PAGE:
Why does hypersalivation occur in cats - Excess salivation

Why hypersalivation occurs in cats and what health problems these symptoms can hide are natural questions if you have a cat in the house and it starts to salivate excessively.

If in the case of dogs it is normal for them to have saliva in their mouth (balls), in the case of cats things are completely different. Hypersalivation in cats is a sign of concern, and the owner must immediately identify the cause.

Salivation is normal in cats when they smell the strong smell of a food that is adored by them. It is drooling with lust, but this is mostly discreet.

Cats also hypersalivate when they are stressed or scared. In the confrontations between the Motans it happens quite often that they have balls in their mouths while they are tense.

Medicines or bitter-tasting substances cause hypersalivation, and the fish will have saliva in the mouth. This is the body's ferocious reaction of rejecting the substance with which it has come into contact.

Why does hypersalivation occur in cats - Excessive salivation
Why does hypersalivation occur in cats - Excess salivation

The above causes are not cause for concern for cat owners. However, there are cases of hypersalivation in cats, which can indicate serious health problems, and the attention of a specialist veterinarian is absolutely necessary.

Hypersalivation in cats - Reasons for concern

Excessive salivation in cats can have several causes, and among those that should worry us and raise questions, I will start with a problem encountered in one of our cats. Hypersalivation occurred against the background of physical stress and pain.

Excessive salivation can be a sign of pain and/or trauma in cats.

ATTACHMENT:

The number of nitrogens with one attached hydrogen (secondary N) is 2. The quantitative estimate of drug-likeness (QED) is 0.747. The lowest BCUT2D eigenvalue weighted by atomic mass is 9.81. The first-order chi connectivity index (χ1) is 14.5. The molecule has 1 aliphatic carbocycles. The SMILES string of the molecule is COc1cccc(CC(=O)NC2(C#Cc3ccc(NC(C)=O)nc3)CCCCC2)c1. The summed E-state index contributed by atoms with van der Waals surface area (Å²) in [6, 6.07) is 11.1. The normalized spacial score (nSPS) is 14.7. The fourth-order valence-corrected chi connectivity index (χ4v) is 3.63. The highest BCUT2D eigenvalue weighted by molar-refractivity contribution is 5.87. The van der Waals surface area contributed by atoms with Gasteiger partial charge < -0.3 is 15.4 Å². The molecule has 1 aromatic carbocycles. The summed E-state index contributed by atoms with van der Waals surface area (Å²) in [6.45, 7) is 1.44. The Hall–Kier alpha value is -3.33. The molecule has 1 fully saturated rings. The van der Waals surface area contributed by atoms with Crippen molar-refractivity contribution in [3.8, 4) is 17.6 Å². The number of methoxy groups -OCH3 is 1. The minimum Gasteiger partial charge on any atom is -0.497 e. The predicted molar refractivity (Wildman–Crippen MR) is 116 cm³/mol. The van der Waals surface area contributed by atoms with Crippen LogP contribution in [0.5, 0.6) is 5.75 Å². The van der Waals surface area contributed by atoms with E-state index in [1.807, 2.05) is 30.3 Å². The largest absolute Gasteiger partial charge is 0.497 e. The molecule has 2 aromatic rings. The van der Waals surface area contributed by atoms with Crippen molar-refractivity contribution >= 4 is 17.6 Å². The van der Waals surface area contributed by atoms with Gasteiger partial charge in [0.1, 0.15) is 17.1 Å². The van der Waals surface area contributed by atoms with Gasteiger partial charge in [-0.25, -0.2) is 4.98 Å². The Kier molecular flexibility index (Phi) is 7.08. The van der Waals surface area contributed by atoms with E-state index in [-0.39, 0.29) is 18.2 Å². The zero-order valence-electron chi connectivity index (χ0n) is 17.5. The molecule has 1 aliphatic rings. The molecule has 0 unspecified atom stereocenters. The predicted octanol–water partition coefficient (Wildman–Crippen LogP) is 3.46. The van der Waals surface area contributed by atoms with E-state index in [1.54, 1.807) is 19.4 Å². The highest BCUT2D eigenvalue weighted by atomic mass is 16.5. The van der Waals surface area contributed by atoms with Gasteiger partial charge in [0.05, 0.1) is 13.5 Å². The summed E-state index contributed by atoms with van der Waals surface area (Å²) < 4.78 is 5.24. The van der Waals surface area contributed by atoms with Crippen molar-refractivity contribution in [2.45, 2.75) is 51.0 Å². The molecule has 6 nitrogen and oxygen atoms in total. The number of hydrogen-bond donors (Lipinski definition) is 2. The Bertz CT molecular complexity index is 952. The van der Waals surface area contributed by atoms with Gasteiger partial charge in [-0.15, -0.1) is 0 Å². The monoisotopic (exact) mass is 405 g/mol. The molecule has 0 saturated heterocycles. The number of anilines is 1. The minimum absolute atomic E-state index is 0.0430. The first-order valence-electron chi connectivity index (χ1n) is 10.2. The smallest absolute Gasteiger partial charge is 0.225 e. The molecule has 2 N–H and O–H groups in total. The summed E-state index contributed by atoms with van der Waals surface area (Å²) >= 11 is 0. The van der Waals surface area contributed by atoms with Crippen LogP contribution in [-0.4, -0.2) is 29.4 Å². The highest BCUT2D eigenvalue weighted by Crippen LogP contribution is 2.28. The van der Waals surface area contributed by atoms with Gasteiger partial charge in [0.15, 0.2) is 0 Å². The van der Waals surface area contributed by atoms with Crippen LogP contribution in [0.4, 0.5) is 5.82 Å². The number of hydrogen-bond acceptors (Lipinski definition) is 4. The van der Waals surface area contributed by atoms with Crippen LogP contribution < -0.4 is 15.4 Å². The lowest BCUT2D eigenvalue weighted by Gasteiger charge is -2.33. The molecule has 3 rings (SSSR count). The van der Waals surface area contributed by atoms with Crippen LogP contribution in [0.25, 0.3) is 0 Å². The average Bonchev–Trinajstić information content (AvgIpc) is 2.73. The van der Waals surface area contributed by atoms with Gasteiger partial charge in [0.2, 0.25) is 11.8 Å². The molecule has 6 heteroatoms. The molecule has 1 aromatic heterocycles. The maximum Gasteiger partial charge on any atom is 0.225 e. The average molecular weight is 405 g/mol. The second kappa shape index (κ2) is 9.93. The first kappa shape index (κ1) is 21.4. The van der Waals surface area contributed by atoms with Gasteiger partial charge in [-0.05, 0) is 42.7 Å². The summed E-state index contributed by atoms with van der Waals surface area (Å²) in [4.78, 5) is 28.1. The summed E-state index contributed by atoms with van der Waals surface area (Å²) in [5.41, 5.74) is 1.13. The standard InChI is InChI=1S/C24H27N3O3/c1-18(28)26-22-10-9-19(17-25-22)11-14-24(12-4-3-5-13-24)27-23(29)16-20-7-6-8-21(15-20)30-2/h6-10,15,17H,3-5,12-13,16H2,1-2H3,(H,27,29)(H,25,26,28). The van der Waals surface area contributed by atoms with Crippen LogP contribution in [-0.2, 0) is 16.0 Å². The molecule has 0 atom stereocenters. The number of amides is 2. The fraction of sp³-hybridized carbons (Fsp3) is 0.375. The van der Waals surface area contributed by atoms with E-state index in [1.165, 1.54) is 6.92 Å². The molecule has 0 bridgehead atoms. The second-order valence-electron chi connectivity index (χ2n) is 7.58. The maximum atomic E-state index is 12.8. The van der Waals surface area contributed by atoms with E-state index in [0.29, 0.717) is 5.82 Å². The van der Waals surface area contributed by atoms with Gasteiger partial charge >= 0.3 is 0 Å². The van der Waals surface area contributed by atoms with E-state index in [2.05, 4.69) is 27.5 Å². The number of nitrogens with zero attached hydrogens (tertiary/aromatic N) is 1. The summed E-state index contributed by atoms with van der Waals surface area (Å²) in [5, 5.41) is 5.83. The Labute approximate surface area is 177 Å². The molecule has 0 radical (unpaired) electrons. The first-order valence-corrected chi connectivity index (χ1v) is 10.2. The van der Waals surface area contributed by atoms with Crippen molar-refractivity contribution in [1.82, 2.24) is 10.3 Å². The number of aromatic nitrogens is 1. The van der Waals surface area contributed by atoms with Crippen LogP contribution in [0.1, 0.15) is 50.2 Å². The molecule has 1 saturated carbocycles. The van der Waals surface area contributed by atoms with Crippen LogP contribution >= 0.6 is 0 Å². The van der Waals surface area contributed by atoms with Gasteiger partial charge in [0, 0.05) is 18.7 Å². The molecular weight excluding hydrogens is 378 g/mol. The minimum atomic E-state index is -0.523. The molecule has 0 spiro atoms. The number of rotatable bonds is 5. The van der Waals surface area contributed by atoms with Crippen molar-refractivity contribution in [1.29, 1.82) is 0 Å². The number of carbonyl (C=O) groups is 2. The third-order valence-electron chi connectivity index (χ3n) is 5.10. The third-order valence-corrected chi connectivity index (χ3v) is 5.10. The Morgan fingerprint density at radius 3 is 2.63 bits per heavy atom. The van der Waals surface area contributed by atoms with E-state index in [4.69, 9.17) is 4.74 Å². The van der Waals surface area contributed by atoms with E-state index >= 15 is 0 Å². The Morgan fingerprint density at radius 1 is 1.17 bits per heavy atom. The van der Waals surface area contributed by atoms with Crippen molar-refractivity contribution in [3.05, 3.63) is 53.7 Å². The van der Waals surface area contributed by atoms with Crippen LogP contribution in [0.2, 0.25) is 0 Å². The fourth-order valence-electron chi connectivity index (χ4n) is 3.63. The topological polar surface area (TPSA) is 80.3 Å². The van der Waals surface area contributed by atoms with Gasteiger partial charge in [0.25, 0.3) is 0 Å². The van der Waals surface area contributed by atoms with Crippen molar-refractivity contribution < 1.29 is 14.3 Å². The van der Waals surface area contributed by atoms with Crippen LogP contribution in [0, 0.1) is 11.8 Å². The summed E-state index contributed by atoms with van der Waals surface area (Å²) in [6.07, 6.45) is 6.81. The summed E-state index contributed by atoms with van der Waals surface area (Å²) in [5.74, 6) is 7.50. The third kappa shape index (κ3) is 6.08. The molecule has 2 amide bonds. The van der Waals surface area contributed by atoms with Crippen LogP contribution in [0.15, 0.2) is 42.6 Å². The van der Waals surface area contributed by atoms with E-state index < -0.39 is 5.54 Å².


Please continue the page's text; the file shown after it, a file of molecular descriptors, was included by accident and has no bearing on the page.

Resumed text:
We have a cat whose general condition suddenly deteriorated, and the first sign that something was wrong was excessive drooling. This was accompanied by restlessness and a facial expression that also indicated something was wrong.

After a visit to the vet, it was found that the cat could not urinate due to an obstruction in the urinary tract. After the doctor's intervention and appropriate treatment, the cat calmed down and the hypersalivation disappeared.

Therefore, when the cat is drooling excessively, it is necessary to carefully observe its behavior and pay attention to any changes. These can provide quick clues as to the cause of the problem.

This is just one example of hypersalivation in cats caused by pain or trauma. Pain caused generally by disorders of the urinary and digestive systems is extremely difficult to bear.

Injuries and diseases of the oral cavity can also cause excessive drooling. Mouth ulcers, gum disease, injuries and infections of the oral cavity are accompanied by extreme pain that can cause hypersalivation.

Nausea can be a cause of hypersalivation

Like humans, nausea in cats is often accompanied by vomiting. Before the episode of vomiting or regurgitation, the cat may exhibit excessive salivation. It can be observed that during this time the cat starts to slap and have bales in the mouth.